Guest Post: Can Ernesto Frieri return to prominence in the Yankees’ bullpen?

The 2018 rotation is starting to take shape for the Yankees
First base has been a disaster this year, but at least the Yanks have some help on the way

The following is a guest post from Steven Simineri, who has previously written guest posts on Austin Romine, Chris Capuano, Ike Davis, the bullpen, and a pair of former Yankees.

(Presswire)
(Presswire)

When Ernesto Frieri was last seen in the big leagues, the once-dominant Angels closer was serving up meatballs for the Tampa Bay Rays during a 22 game stint in 2015. Frieri didn’t even play affiliated baseball last year and the 31-year old hasn’t posted a positive fWAR since 2013.

Frieri pitched in this year’s World Baseball Classic for his native Colombia, where he threw two scoreless innings against the Dominican Republic. PitchFX clocked his fastball average at 95.0 mph and Yankees scouts decided that he was worth a minor-league contract, which included an invitation to major league camp.

The move came out of nowhere, but it’s an example of how participating in the WBC can help out of sight free agents looking for jobs catch the eyes of major league clubs. In four spring innings, Frieri allowed four runs, including two homers. But he struck out nine and walked only one batter. He was assigned to Scranton and seemed set on proving himself once again.

“I just want to come here and throw in front of big-league hitters,” he said when he signed in March. “First, prove to myself that I’m ready and that my stuff is back and prove to the Yankees that I can get big-league hitters out. I know a lot of guys have been here longer than me.”

Frieri, who signed as a free agent with the San Diego Padres as a 17-year-old in 2003, made his debut in 2009 and pitched for the team until he was traded in May of 2012 to Anaheim. After taking over as the Angels’ closer following the trade, Frieri converted 60 of 67 save opportunities over two seasons and established himself as one of the best closers in baseball. But then 2014 happened.

After recording an unsightly 6.39 ERA in 34 games with the Angels, Frieri was shipped off to the Pirates in June. The struggles continued and he was demoted to the minors, eventually being released in September. In total, the right-hander recorded a 7.34 ERA in 48 games.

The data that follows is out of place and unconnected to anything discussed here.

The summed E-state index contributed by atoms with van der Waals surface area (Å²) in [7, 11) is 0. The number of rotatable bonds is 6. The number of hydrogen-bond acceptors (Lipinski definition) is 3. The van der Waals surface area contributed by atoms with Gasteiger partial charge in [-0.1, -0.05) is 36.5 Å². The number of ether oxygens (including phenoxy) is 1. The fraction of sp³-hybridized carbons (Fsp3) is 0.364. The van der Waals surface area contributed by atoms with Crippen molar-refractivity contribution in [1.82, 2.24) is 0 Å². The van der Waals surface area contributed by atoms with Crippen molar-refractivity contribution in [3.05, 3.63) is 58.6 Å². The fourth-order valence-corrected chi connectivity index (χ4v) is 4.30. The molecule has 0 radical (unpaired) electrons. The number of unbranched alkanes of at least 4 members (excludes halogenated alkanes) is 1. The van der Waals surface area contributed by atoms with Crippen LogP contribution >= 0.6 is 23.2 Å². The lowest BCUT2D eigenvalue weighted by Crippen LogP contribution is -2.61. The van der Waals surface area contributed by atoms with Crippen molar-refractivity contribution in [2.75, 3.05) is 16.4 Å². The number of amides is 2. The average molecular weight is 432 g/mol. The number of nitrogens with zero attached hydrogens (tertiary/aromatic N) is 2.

He surfaced with Tampa Bay the following season, cobbling together a 4.63 ERA in 23 1/3 innings. The Rays designated him for assignment in June and he cleared waivers. He was then sent down to Triple-A Durham, where he recorded a 2.40 ERA in 15 appearances. Frieri attended Spring Training with the Phillies last year but didn’t make the roster after allowing nine earned runs in seven innings.

No other major league team called and he was limited to a cameo in winter ball in Venezuela. With his delivery in need of repair, Frieri traveled home to Columbia during his time away from the game and went back to the basics with Manuel Ezquivia, who is now a Cubs scout and has known the right-hander for twenty years.

“I got my delivery back. I got my deception back,” Frieri told reporters during the spring. “I proved myself in the WBC; good hitters couldn’t hit the fastball. They didn’t look that good. Even they talked to me after and they said, ‘Dude, man, you’re back. I can’t pick the ball up. ‘ That’s the old Ernie, like three years ago, so I’m really happy about that.”

This isn’t the first time that he’s claimed to be ready for a career “revival.” Back in 2015, Frieri was convinced that Tampa’s famed pitching coach Jim Hickey would get him straightened out. Even during his heyday with Anaheim, he walked plenty of hitters – career 10.9% walk rate. But Frieri, who has a June 1 opt out in his deal, has been nasty of late.

Dating back to April 19, he’s allowed just 2 earned runs in 17 innings. During that span he has walked just 6 batters and recorded 20 punchouts. In 16 games for Scranton, Frieri has a 2.25 ERA and he has yet to allow a homer. He’s also converted six of seven save opportunities.

With his reputation as a quality late-inning reliever long gone, its no guarantee that Frieri will help the Yankees. But New York has a long history of making use of retreads and he’s worth a shot while Aroldis Chapman continues to heal up.

The 2018 rotation is starting to take shape for the Yankees
First base has been a disaster this year, but at least the Yanks have some help on the way